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The Student News Site of Stony Brook University

The Statesman

The Student News Site of Stony Brook University

The Statesman


GlamourGals aims to beautify Long Island senior citizens

A member of the Hancock County GlamourGals chapter applies nail polish on Clarabelle,a senior citizen at Findlay Fox Run Assisted Living in Findlay, Ohio, in September. COURTESY OF HANCOCK COUNTY GLAMOURGALS
A member of the Hancock County GlamourGals chapter applies nail polish on Clarabelle,a senior citizen at Findlay Fox Run Assisted Living in Findlay, Ohio, in September. COURTESY OF HANCOCK COUNTY GLAMOURGALS

Youthful hands gently hold wrinkled fingers, painting on bright pink nail polish. It is one of only a few visits some of these senior citizens will get in a senior home.

Founded on Long Island in 2000, GlamourGals is a national volunteer organization of high school and college-aged students that give makeovers to citizens living in senior homes across 16 states.

“The experience allows you to interact with a senior and have a conversation and learn about them, learn about their history, learn about a time you will never have lived through and that history would have been lost if the senior hadn’t shared it with anyone else,” Rachel Doyle, founder and CEO of GlamourGals, said.

The latest population counts estimate that there are 46.2 million Americans over the age of 65, which is about one in every seven Americans, according to the Administration on Aging. This number is expected to double by 2060.

The GlamourGals offer seniors the option of either a manicure, a facial or makeup. Manicures include hand lotion, nail filing and nail polish. Facials include a cleanser and moisturizer. Makeup includes foundation, blush and lipstick. The organization says their volunteers never do hair or use eye makeup or sharp tools during the makeovers.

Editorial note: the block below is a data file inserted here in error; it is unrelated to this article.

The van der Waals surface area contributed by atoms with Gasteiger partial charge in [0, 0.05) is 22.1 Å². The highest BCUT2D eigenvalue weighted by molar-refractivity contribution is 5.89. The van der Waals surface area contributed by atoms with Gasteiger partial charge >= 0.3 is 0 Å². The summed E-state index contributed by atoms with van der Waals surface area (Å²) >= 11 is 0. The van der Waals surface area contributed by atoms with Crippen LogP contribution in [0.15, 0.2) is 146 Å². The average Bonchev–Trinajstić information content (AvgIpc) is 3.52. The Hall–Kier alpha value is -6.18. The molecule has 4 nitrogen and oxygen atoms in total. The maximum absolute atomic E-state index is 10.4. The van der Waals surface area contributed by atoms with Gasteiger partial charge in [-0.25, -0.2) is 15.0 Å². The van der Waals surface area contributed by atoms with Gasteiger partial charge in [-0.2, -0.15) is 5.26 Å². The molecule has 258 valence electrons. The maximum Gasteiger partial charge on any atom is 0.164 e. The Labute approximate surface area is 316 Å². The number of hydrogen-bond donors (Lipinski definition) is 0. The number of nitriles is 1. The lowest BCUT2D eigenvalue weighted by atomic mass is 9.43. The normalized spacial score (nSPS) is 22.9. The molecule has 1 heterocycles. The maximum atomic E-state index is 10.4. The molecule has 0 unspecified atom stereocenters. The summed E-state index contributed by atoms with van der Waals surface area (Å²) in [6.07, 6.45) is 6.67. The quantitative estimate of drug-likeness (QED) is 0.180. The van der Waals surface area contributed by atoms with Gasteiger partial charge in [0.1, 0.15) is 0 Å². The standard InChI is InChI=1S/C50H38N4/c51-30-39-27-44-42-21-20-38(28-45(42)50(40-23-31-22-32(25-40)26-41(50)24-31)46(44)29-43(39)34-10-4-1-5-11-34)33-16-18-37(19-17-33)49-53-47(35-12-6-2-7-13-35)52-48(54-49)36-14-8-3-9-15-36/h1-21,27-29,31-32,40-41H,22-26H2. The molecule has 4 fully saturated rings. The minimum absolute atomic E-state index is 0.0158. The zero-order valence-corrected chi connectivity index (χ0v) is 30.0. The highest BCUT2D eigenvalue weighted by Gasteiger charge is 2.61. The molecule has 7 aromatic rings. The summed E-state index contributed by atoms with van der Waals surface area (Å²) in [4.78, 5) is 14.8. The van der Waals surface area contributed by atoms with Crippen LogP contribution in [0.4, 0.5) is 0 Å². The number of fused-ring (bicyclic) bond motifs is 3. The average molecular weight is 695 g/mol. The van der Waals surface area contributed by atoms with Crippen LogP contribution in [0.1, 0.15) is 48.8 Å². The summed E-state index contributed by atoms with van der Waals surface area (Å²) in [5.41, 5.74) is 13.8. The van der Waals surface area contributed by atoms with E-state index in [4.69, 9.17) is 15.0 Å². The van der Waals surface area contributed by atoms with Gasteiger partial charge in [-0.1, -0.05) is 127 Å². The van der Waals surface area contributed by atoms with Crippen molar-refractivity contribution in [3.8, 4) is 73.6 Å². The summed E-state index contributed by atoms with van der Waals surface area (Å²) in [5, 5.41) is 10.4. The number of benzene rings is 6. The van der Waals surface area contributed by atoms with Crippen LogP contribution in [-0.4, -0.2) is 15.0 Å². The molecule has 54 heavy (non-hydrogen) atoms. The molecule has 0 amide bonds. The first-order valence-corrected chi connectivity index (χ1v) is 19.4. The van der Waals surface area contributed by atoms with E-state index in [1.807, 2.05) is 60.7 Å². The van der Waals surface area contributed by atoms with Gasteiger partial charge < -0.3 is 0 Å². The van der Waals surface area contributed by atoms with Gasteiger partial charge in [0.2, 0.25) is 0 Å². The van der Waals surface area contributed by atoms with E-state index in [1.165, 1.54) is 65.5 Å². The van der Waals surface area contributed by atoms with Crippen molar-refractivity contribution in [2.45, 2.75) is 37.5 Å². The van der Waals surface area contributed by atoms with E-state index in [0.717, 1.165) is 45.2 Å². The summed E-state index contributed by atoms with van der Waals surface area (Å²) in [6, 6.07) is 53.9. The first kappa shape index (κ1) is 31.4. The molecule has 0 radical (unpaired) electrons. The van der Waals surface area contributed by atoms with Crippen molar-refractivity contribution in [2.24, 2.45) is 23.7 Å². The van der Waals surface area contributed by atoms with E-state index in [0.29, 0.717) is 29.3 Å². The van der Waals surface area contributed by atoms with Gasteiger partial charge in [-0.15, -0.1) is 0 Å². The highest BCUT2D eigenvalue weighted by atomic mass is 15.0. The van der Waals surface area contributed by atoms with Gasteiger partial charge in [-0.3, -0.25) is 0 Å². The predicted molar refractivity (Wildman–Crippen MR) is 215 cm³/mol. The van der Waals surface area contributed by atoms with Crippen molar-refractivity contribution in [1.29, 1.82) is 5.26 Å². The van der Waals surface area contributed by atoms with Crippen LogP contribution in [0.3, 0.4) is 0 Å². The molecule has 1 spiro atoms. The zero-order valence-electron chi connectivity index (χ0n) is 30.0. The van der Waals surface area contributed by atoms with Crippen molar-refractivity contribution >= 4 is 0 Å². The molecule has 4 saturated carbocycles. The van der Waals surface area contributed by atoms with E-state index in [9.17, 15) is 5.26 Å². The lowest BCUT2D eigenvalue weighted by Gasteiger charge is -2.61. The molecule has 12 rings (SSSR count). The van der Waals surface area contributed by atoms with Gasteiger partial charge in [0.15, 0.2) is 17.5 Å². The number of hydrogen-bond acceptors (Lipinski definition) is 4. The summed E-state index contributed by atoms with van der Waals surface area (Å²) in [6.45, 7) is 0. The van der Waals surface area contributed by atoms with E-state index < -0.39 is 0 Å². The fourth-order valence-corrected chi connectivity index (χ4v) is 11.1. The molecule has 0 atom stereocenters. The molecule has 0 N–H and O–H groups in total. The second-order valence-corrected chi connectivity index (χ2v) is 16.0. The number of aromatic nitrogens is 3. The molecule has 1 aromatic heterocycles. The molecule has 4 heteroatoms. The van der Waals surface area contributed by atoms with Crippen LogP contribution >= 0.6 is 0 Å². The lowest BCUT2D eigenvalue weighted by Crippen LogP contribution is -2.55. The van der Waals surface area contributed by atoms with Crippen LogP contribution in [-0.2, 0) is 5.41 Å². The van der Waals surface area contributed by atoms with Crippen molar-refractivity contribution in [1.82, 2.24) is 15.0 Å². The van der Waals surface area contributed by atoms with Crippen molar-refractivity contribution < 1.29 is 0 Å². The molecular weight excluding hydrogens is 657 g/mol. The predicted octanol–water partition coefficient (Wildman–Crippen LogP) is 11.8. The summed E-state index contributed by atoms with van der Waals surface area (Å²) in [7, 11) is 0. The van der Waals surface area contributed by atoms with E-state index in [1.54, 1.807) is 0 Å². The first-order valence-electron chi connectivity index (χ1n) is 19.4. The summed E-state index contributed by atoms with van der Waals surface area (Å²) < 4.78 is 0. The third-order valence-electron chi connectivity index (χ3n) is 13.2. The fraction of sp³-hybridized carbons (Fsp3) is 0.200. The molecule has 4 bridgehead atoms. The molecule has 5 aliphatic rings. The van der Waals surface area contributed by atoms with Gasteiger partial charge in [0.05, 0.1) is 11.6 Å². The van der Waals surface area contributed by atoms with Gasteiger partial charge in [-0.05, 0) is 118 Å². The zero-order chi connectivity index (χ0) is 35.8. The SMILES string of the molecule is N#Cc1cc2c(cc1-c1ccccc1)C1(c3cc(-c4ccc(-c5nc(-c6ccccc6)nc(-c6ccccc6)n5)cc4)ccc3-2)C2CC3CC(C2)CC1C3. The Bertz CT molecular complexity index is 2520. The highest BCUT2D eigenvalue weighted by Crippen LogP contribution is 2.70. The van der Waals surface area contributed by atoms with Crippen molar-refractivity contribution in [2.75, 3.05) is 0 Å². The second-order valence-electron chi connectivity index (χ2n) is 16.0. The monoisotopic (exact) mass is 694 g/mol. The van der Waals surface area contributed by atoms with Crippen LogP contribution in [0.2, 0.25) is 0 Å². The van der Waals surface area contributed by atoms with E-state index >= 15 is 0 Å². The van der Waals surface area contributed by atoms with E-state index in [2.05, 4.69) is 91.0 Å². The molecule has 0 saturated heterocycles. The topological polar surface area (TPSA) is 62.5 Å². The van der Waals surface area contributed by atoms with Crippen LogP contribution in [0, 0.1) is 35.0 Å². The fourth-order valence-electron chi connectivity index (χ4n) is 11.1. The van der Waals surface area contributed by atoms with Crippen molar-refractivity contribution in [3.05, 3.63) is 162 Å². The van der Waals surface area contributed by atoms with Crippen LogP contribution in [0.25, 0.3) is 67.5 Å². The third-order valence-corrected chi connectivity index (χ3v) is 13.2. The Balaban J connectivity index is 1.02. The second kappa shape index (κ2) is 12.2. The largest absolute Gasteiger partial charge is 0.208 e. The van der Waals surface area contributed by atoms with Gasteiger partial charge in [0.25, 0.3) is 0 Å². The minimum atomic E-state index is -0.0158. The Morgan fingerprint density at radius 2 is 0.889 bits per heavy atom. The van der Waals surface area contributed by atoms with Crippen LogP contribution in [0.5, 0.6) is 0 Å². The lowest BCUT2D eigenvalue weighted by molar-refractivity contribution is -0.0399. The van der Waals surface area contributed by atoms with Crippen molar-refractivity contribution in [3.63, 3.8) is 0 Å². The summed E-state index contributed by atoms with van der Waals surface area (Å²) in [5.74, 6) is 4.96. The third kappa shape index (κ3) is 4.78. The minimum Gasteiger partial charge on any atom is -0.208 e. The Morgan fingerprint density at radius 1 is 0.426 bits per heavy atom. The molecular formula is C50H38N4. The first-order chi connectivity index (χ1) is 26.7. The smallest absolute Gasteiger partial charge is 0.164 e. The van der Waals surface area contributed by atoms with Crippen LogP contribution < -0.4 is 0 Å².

“It sounds very simple, but a lot of times choice is eliminated in senior homes,” Doyle said. “The choice of when you eat, the choice of when you go to sleep, the choice of what activity you can do, the choice of how you spend your time. Then all of the sudden in this conversation you have a lot of choices as a senior.”

The national organization provides supplies, including disposable applicators, to the official chapters. Products are donated by individuals and beauty supply companies who have partnered with GlamourGals, like BeautiControl and Skinfix.

“We have several residents that come down for every single makeover,” Klaire Alge, vice president of the Hancock County Glamour Gals chapter, said. “They tell us they look forward to it all month, and that is something I find absolutely heartwarming.”

Doyle said the beauty product options are simply a tool to spark conversation between volunteers and seniors.

“A lot of people in senior homes are not visited,” Doyle said. “You can go in and embrace someone, give them a hand massage, sit there and look directly in their eyes and say, ‘You are worthy of my time.’”